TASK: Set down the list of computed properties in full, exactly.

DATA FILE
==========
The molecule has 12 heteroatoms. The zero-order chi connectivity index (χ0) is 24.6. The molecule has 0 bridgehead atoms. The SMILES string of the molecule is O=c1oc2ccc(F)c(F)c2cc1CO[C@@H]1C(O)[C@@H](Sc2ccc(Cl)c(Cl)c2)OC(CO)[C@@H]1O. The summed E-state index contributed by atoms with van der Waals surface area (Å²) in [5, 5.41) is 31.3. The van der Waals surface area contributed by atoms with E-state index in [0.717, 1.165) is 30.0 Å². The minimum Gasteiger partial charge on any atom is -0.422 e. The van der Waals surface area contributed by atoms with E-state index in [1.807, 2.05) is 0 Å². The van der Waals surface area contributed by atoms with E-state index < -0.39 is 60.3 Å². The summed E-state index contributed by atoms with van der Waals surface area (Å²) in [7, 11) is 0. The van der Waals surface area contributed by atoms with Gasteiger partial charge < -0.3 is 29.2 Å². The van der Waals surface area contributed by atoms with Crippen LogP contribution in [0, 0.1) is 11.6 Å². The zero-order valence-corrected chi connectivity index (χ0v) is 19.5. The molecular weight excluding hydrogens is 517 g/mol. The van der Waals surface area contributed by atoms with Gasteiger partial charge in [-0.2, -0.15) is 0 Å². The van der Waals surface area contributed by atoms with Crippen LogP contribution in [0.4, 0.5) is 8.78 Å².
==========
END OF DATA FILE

The molecule has 12 heteroatoms. The zero-order chi connectivity index (χ0) is 24.6. The molecule has 0 bridgehead atoms. The SMILES string of the molecule is O=c1oc2ccc(F)c(F)c2cc1CO[C@@H]1C(O)[C@@H](Sc2ccc(Cl)c(Cl)c2)OC(CO)[C@@H]1O. The summed E-state index contributed by atoms with van der Waals surface area (Å²) in [5, 5.41) is 31.3. The van der Waals surface area contributed by atoms with E-state index in [0.717, 1.165) is 30.0 Å². The minimum Gasteiger partial charge on any atom is -0.422 e. The van der Waals surface area contributed by atoms with E-state index in [1.807, 2.05) is 0 Å². The van der Waals surface area contributed by atoms with E-state index < -0.39 is 60.3 Å². The summed E-state index contributed by atoms with van der Waals surface area (Å²) in [7, 11) is 0. The van der Waals surface area contributed by atoms with Gasteiger partial charge < -0.3 is 29.2 Å². The van der Waals surface area contributed by atoms with Crippen LogP contribution in [0, 0.1) is 11.6 Å². The zero-order valence-corrected chi connectivity index (χ0v) is 19.5. The molecular weight excluding hydrogens is 517 g/mol. The van der Waals surface area contributed by atoms with Gasteiger partial charge in [-0.2, -0.15) is 0 Å². The van der Waals surface area contributed by atoms with Crippen LogP contribution in [0.4, 0.5) is 8.78 Å².